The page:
Broadway – Rue du Rhône: Osmo Vänska and Dawn Upshaw in Geneva

SwitzerlandSwitzerland Bernstein, Weill, Duke, Gershwin, Sondheim, Rachmaninov: Dawn Upshaw (soprano), Orchestre de la Suisse Romande, Osmo Vänskä (conductor), Victoria Hall, Geneva, 13.01.15 (AL)

Leonard Bernstein: “Three Dance Episodes” from “On the Town”
Kurt Weil: “My Ship”
Vernon Duke: “Autumn in New York,” “April in Paris,” “The Sea-Gull and the Ea-Gull”
Bernstein: “Somewhere,” “A Little Bit in Love”
George Gershwin: “Someone to Watch Over Me”
Stephen Sondheim: “What More Do I Need,” “There Won’t Be Trumpets”
Serge Rachmaninoff: Symphonic Dances, Op. 45

This concert was the traditional New Year gala with the Swiss Romande Orchestra. As is the tradition, Victoria Hall was decorated with flowers, and there was an unusual number of sponsors in the audience. Many were the object of stern looks by the aficionados when they applauded between movements and made a somewhat quick exit at the end for the upcoming cocktail party.

Dawn Upshaw has not really performed in Geneva. She did a couple of lieder recitals in the 1990s but has not built a presence as she has, say, in Paris. She was always better known for her artistry than for creamy high notes, so asking her to sing Broadway tunes seemed on paper like a good idea.

The result turned out to be a mixed blessing. There were many things to appreciate in her performance. The phrasing was lovely, her middle notes still have a special ring, words were very clear (amplification was used) and her characterization of the various songs was done with care. Osmo Vänska was careful to maintain a good balance with the singer. Finally, the decision to mix classics like Bernstein’s “Somewhere” with lesser-known works like the Duke songs was inspired.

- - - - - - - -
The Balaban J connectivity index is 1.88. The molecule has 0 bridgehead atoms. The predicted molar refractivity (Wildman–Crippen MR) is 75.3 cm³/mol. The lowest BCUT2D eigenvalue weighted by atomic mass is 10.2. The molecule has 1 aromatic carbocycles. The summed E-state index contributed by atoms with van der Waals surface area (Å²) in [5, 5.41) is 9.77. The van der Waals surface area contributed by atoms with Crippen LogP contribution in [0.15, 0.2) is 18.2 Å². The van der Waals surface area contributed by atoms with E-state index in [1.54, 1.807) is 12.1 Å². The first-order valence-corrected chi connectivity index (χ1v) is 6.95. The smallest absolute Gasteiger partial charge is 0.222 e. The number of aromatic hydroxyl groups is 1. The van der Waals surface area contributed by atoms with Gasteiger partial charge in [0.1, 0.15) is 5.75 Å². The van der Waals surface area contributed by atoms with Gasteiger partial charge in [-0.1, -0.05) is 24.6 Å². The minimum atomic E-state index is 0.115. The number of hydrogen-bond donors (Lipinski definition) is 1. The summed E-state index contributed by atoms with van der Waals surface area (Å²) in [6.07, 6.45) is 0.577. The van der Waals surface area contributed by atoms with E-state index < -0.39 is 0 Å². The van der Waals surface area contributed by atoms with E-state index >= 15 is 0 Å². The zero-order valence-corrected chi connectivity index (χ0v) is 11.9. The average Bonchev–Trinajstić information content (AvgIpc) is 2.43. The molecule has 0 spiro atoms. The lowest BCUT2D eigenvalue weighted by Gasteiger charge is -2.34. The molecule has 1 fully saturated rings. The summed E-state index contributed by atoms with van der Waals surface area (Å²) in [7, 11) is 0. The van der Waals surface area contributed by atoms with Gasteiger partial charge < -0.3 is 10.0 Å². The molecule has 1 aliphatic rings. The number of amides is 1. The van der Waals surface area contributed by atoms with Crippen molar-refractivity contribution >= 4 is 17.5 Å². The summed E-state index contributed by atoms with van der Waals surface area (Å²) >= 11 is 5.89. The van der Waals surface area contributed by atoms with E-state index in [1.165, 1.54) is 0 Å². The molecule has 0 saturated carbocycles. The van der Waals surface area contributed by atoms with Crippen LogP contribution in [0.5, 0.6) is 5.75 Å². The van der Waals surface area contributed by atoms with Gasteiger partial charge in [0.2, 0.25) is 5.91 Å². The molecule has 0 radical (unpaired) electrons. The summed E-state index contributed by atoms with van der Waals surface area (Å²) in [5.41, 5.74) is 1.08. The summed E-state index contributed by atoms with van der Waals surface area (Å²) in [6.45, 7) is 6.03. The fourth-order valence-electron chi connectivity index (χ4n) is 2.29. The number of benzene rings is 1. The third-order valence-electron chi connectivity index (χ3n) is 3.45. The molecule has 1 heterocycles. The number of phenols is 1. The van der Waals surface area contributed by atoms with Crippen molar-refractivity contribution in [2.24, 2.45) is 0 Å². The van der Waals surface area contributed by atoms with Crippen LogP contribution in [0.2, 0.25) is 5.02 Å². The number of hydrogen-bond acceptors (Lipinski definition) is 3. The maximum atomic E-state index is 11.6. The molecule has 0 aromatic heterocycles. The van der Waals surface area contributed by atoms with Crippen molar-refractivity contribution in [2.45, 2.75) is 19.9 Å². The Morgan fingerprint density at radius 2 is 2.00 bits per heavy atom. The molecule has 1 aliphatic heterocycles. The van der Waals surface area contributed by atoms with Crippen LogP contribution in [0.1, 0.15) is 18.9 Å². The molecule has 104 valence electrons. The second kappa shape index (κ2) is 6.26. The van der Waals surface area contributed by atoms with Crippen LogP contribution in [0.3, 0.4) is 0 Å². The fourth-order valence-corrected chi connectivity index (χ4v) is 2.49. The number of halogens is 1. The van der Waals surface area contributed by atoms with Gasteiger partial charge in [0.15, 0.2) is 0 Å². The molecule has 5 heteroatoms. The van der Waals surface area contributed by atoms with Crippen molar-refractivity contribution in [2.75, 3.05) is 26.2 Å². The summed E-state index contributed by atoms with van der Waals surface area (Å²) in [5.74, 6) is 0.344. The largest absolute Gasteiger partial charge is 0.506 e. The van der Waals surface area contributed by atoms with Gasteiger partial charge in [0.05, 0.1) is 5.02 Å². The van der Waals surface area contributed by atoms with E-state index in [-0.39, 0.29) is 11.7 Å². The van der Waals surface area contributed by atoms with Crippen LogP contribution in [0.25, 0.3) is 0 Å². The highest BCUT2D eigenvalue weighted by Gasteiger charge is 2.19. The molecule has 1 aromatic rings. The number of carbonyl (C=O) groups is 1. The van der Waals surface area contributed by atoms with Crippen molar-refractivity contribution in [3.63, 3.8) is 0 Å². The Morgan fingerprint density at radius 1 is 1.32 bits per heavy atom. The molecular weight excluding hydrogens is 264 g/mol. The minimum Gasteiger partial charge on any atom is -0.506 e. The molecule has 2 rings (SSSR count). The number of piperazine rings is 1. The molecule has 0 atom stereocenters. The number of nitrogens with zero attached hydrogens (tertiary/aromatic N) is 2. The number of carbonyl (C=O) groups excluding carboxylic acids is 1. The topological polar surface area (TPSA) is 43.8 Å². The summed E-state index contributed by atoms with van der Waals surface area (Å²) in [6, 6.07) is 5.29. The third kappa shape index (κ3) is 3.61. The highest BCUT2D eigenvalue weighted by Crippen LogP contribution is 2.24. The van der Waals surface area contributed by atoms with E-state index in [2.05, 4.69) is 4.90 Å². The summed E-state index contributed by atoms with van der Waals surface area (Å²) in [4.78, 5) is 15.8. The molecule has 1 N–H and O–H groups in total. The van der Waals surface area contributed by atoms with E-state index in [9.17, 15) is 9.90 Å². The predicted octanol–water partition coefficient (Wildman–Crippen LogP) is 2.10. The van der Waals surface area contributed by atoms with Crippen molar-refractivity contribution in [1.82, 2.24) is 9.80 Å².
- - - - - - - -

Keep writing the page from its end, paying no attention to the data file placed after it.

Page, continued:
But something was missing. Upshaw’s performance lacked a certain theatrical element, the sort of quality that allows singers ̶ crooners ̶ to create a special link with the audience and thus capture not only their brains but their hearts. There was plenty of artistry but one wanted a bit of glitz and panache.
Such a Broadway program may have surprised the stern Swiss audience, and I heard a few complain about crossovers. Many felt that the program in the second half was what one expects in a concert hall.
And what a second half this was. Last year, Osmo Vänska stepped in for a sick Neeme Järvi and conducted Nielsen’s 4th Symphony in a stunning performance that left many wishing … he would stay in Switzerland and not return to Minnesota. (Neeme Järvi only stepped in as principal conductor when Marek Janowski, who had done a lot to build the orchestra, stepped down abruptly).

His reading of Rachmaninoff’s Symphonic Dances was equally special. Vänska did not care for the brooding and somewhat backward looking Rachmaninoff: this was a dramatic reading with crisp rhythms, plenty of drive and no misplaced sentimentality. He drew a muscular sound from the orchestra and there were some strong contributions from the musicians, in particular flutist Sarah Rumer and Jean-Pierre Berry on the horn. One could really sense a keen involvement by the musicians. One felt ̶ and it is unusual ̶ that in the right work and in the right hand, there is a glimpse of some modernism in Rachmaninoff.

The glitzy audience seemed eager to move on to cocktails, but a core number of listeners stayed to get Vänska once more on the podium. He is back in Minnesota which is great for them, but I am sure for many he is a very welcome guest in Geneva.

Antoine Lévy-Leboyer

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